By Marlene Icenhower, BSN, JD, CPHRM

A pixel is embedded code within a website that tracks user behavior, including searches and viewed pages. By monitoring website traffic with pixels, marketing teams can glean important feedback as to how their website is being utilized, as well as information on user demographics, interests, and trends. 

Meta Pixel is a specific pixel type. It tracks and collects user-entered data (for example, information provided within a patient portal) and then shares it with Instagram and Facebook, enabling targeted digital advertising to appear in user profiles. Meta Pixel is typically added to an organization’s website either manually or through a partner integration. Approximately one-third of U.S. hospital websites use Meta Pixel to track user activity, including in patient portals and on appointment scheduling pages.

By sending website user information to third parties, healthcare organizations may be inadvertently sharing protected health information (PHI) and subjecting themselves to liability under state and federal law. Since June 2022, more than 30 class action lawsuits have been filed against healthcare organizations asserting state statutory, contract, and tort claims based on the unauthorized sharing of PHI collected through Meta Pixel use. 

Unauthorized PHI disclosure may also violate HIPAA, which may result in fines and penalties. A recent class action against a healthcare organization alleging unauthorized PHI disclosure, in part due to Meta Pixel, resulted in an $18 million settlement. Because potential exposure may be significant, proactive risk management strategies must be implemented immediately.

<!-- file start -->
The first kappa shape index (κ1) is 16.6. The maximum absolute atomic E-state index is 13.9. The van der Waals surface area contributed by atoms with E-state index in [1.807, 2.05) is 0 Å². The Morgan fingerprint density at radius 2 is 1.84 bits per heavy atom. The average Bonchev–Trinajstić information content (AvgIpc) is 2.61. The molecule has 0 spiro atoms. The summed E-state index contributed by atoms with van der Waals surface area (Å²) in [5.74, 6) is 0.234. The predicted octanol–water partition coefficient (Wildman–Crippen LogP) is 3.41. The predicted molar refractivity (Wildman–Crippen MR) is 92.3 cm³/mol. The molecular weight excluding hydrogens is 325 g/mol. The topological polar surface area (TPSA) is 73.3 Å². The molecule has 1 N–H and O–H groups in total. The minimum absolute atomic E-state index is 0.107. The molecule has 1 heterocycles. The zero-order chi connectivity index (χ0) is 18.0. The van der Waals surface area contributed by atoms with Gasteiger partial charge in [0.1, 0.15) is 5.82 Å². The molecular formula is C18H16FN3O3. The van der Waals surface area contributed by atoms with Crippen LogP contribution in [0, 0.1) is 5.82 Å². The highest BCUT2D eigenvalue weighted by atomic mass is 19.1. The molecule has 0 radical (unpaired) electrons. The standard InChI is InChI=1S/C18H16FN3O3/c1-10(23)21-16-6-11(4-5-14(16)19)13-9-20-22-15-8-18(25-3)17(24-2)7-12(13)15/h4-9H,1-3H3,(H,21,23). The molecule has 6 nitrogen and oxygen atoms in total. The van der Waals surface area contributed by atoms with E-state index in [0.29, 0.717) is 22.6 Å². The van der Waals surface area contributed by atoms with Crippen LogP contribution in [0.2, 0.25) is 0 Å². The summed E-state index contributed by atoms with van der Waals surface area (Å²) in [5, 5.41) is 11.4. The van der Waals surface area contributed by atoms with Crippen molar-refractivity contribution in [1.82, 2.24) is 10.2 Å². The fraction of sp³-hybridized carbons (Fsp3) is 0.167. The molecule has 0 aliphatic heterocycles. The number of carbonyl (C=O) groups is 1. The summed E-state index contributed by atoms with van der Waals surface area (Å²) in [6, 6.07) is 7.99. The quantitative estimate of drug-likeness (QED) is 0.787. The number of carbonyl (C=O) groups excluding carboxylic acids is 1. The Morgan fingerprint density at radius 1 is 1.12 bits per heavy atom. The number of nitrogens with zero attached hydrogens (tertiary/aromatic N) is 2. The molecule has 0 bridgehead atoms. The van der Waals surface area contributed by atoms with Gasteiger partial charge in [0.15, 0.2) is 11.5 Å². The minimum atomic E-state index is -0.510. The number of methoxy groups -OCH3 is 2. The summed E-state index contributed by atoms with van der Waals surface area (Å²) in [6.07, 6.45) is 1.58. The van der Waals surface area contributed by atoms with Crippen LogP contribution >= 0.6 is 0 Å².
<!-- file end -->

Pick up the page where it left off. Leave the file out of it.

Risk Recommendations
  • Know the law. The U.S. Department of Health and Human Services’ Office for Civil Rights (OCR) has issued a bulletin to clarify a healthcare organization’s obligations under HIPAA when using tracking technologies like pixels. According to the OCR, “Regulated entities are not permitted to use tracking technologies in a manner that would result in impermissible disclosure of PHI to tracking technology vendors or any other violations of the HIPAA Rules.”
  • Determine if Meta Pixel is in use. If you are unsure if pixels are embedded in your website and/or patient portal, a tracking tool such as can help check. Identify any specific forms or pages on your company websites that contain Meta Pixel.
  • Remove Meta Pixel. Work with your Information Technology (IT) department to remove Meta Pixel, whether it has been hardcoded on your website or added via plugin, direct website, or partner integration.
  • Reevaluate your marketing efforts. Work with your IT, Legal, Risk, and Marketing departments to determine what technology your organization uses and how it collects, uses, and retains user data. If you decide to use pixels, work with a compliance attorney to ensure that your marketing and data collection efforts are consistent with federal and state privacy laws. Work with your insurance broker or agent to reevaluate your cyber liability insurance needs. 
Cyber threats are constantly evolving, especially in the healthcare arena. Proactive strategies to mitigate cyber risk can help reduce exposure and limit liability.

Copyrighted. No legal or medical advice intended. This post includes general risk management guidelines. Such materials are for informational purposes only and may not reflect the most current legal or medical developments. These informational materials are not intended, and must not be taken, as legal or medical advice on any particular set of facts or circumstances.